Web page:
Gourley and Feddersen’s album is a delight

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You don’t see it too often in the world of traditional Irish music at this point, but vinyl is making a comeback in the world of popular and indie music. Yes, it’s a long wait to have something in a hurry, but the payoff is excellent. The records are cool and even if you don’t have a turntable they make for a good overall memory. It’s also a way to support a band, especially if you primarily listen through streaming services.

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Anyway, I love vinyl and last week I received the new version – yes, on vinyl – of “Volume Two” by the Armagh Rhymers. Readers may recall that I wrote about this album last year and was very excited about it, and I have to say I’m excited about the new vinyl release. The two-disc set is well presented, has a cool look, the liner notes are large and easy to read, and it includes material that complements the digital version: in addition to containing the contents of the “Volume Two” CD, it includes six additional remastered tracks from the band’s first release in 1992. It’s a nice set you’ll want for your collection. Order your copy now at armaghrhymers.com.

In this week’s other media player is “Brightly or Darkly” by fiddlers Nathan Gourley and Laura Feddersen. Gourley and Feddersen are Boston scene leaders and have been playing together for years, which has given them ample time and opportunity to develop the special musical chemistry they share. The music they make together is truly magnificent and if you are interested in traditional fiddle you will definitely want to check out their new album.

“Brightly or Darkly” is their second duet set, a follow-up to “Life is all Checkered,” their 2014 release that I called a “must-have.” Gourley and Feddersen also worked together on “Ship In The Clouds” (featuring Natasha Sheehy, button accordion and Anna Colliton, bodhrán), and indeed Gourley has made a relatively common name for readers who have also worked on albums such as “Copley Street” (with Joey Abarta, uilleann pipes) and “The Truckley Howl” (with Mairéad Hurley, concertina and John Blake, guitar).

The taste and thoughtful execution that Gourley and Feddersen brought to their earlier projects is still very much present here, making this album a delight. The way Gourley and Feddersen blend their sounds is superb, but it’s the little touches, the changes between tunes, tempos and cadence that really make their playing special.

However, the twist here is that they take the opportunity throughout the album to explore a range of different tunings for their violins. Now you might not consider this an important detail, but it is: a lower or higher tuning means the strings vibrate differently, and within that you can work with different sorts of sound textures to make something that catches the ear. If only certain strings are tuned differently, players can buzz adjacent open strings in a way that produces something interesting. And if the violins are tuned slightly differently, it allows players to explore the nuances between instruments. There are all kinds of possibilities.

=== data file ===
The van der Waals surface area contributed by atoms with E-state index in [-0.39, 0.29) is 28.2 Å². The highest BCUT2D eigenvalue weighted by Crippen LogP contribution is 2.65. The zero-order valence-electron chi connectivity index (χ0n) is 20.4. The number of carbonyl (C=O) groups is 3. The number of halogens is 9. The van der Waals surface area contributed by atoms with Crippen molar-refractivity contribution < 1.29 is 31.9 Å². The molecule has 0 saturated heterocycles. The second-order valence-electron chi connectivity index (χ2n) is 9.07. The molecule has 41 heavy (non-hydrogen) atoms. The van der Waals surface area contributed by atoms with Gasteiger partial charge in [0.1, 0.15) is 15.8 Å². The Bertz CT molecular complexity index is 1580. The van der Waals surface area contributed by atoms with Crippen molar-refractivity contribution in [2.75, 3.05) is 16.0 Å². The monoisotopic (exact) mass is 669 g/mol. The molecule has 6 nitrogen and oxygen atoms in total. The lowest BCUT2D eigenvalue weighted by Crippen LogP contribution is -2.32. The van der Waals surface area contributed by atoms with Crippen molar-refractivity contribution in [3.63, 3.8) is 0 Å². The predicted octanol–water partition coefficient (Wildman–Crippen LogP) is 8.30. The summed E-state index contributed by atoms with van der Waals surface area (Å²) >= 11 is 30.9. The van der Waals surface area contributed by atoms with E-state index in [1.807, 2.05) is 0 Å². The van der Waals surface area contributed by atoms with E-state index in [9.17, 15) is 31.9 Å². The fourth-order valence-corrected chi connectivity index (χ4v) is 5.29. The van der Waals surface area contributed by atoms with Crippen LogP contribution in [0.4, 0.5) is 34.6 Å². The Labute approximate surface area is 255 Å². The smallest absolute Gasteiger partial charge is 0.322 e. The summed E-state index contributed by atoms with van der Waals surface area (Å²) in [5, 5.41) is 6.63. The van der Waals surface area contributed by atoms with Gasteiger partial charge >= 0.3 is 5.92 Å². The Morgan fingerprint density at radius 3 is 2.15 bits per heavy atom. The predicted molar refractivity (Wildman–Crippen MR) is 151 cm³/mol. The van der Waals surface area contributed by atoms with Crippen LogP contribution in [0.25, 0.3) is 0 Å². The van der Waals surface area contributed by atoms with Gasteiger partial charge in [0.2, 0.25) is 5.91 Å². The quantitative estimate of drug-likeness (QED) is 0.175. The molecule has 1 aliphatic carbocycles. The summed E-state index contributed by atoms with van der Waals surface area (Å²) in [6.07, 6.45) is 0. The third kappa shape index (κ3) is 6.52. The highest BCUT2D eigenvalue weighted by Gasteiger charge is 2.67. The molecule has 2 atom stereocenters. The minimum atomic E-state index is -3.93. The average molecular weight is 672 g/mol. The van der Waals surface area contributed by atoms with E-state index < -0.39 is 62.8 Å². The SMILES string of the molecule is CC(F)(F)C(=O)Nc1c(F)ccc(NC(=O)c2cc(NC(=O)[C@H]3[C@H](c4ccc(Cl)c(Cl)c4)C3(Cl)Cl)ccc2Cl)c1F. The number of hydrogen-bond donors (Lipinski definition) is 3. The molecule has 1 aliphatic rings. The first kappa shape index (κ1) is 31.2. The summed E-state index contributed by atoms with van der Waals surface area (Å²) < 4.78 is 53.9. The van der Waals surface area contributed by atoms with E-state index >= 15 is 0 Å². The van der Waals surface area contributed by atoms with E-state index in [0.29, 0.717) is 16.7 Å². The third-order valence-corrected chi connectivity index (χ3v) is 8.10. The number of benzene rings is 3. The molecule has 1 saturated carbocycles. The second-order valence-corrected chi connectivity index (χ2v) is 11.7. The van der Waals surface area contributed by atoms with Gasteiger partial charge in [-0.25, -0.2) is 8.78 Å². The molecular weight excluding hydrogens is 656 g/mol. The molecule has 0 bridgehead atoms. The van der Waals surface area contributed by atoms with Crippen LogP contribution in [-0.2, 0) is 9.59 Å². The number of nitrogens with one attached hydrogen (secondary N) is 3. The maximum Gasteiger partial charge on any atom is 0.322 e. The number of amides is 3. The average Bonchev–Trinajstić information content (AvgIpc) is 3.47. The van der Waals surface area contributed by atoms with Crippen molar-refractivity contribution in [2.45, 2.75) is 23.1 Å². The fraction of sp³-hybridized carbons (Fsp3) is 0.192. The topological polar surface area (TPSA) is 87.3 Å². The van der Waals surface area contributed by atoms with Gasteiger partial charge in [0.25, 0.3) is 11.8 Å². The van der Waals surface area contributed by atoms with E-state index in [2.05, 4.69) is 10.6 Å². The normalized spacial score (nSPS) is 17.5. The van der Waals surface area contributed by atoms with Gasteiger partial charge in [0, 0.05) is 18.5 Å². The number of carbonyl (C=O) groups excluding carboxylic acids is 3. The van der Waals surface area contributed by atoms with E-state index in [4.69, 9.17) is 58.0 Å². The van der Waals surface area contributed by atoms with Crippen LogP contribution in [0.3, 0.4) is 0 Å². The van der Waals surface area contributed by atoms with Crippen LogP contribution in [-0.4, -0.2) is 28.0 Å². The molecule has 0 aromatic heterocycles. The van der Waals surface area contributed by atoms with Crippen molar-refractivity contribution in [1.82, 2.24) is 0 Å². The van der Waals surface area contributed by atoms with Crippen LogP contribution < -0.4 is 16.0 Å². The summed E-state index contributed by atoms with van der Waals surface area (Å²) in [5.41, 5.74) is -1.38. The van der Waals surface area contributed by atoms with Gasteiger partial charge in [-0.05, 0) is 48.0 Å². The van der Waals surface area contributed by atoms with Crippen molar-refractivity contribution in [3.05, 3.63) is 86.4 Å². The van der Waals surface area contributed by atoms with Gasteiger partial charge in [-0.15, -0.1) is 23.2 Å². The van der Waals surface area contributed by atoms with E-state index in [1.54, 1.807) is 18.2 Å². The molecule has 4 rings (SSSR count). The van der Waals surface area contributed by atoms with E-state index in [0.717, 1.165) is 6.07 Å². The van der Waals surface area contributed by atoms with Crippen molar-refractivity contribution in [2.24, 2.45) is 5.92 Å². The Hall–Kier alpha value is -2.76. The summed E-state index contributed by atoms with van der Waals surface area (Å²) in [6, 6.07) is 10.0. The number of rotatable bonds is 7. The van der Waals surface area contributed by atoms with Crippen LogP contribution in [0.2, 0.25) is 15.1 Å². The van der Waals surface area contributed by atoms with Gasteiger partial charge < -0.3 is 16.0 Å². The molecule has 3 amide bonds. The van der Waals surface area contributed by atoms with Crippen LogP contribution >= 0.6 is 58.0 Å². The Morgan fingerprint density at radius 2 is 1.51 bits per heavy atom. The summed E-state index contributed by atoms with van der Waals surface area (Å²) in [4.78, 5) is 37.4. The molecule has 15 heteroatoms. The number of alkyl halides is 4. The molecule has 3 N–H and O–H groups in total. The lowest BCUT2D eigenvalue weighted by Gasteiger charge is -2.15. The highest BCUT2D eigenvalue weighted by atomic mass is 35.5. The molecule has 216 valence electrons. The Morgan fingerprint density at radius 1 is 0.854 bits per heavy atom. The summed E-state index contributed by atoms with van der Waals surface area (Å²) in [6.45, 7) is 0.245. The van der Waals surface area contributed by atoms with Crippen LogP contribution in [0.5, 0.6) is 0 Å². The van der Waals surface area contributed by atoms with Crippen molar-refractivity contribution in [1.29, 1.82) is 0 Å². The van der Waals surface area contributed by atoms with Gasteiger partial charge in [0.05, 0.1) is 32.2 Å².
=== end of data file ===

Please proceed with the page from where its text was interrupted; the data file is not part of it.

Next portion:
These ideas are explored to great effect here. The fairly wide variety of tunings produces music that sounds light or dark, as the title of the album suggests. “Sir George MacKenzie /…” is the opening of the album and the sort of tuning calls for hearing the liveliness of the uilleann pipes. It is well done. I also like “Maids of Mitchelstown / …”, with Gourley in B and Feddersen in “high B bass”, because the tuning produces a sonic richness that rises when the guitar accompaniment kicks in. (The reader here is gorgeous.) “Kitty Got a Clinking Coming from the Fair /…” is another standout. The tuning between the two violins here once again evokes the liveliness of the pipes in a way that comes across when either does something fiddly. It’s great to listen to. And I love the tip of the hat to Dan Sullivan’s Shamrock Band on the track “From Galway to Dublin / …”, a track taken from one of the group’s old 78 rpm records.

In addition, each violinist takes a piece to present his solo playing, that of Feddersen with “The Haymaker / …” and that of Gourley with Matt Peoples’ / …”. Both tracks are outstanding, but what’s interesting is hearing how, despite their great ability to sound together, how great they sound individually.

“Brightly or Darkly” is a nice collection of tracks. Again, as before, the selection of melodies and tempos are tasteful, but it’s the interesting exploration of chords and how they can use them to extract aspects of melodies that we might not otherwise have. not really considered before that prevail. It’s a beautiful album and should seriously appeal to fans of traditional music. Check it out at www.nathanandlauramusic.com.

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